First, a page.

If your physician has ordered a CT urogram exam, you should wear comfortable, loose-fitting clothing to your exam. You may be given a gown to wear during the procedure.
Metal objects including jewelry, eyeglasses, dentures and hairpins may affect the CT images and should be left at home or removed prior to your exam. You may also be asked to remove hearing aids and removable dental work. In order to distend your urinary bladder, you may be asked to drink water prior to the examination, and also not to urinate until after the exam is complete. However, guidelines about eating and drinking before a CT exam vary with the specific exam and also with the facility.
You may be asked not to eat or drink anything for several hours before the exam, especially if a contrast material will be used.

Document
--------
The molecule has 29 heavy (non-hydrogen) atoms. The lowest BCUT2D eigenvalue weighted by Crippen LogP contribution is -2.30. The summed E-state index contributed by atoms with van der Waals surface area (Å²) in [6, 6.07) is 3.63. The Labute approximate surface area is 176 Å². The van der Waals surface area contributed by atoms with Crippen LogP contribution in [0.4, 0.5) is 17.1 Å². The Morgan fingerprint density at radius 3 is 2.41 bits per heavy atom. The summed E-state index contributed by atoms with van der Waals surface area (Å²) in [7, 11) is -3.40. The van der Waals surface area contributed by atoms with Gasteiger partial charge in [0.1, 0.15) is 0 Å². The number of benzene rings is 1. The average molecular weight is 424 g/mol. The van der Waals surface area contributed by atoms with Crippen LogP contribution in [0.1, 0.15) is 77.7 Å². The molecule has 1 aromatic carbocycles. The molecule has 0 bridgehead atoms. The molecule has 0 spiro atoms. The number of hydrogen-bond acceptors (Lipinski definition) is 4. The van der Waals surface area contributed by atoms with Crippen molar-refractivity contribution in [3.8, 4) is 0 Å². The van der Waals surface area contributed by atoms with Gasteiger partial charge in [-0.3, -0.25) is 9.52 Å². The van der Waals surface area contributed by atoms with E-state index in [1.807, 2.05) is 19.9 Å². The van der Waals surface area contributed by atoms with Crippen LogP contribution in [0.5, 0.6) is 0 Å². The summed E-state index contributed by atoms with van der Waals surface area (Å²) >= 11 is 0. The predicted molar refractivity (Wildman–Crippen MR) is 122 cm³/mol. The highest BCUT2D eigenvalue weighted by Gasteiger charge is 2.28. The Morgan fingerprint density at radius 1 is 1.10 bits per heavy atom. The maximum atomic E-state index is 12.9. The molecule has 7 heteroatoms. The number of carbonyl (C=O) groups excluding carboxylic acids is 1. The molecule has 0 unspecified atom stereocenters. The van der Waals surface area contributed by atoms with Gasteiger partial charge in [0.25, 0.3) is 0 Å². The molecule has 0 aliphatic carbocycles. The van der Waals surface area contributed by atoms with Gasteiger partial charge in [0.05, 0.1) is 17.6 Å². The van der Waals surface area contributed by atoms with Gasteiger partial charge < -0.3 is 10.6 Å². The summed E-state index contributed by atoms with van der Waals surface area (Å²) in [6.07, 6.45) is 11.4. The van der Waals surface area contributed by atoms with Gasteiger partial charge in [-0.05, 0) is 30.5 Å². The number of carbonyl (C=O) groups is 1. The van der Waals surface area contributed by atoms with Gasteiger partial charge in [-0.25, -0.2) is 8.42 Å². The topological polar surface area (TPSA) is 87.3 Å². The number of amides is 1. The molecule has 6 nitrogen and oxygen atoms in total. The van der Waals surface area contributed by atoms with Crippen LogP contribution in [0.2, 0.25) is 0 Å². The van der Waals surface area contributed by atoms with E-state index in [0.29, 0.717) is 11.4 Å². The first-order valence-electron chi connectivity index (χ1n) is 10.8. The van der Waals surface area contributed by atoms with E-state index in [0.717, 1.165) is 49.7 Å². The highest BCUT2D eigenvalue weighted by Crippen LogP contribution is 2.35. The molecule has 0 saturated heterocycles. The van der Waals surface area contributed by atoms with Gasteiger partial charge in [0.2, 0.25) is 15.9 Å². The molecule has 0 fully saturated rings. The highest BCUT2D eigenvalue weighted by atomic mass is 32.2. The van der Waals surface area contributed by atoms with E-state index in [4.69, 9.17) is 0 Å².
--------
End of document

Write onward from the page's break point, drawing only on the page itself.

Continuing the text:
You should inform your radiologist or technologist of any medications you are taking and if you have any allergies. If you have a known allergy to contrast material, or "dye," inform your doctor. Based on your allergic history, your doctor may decide to provide medications to reduce the risk of allergic reaction or decide to cancel your exam.
Also inform your radiologist or technologist of any recent illnesses or other medical conditions, and if you have a history of heart disease (particularly congestive heart failure or hypertension), asthma, diabetes, kidney disease, prior organ transplantation, use of chronic NSAIDS (e.g., Motrin), anti-rejection medication or certain antibiotics. Any of these conditions or medications may increase the risk of an unusual adverse effect following the administration of contrast for CT urogram.
Women should always inform their technologist or radiologist if there is any possibility that they are pregnant.
Watch the CT - What to Expect Video.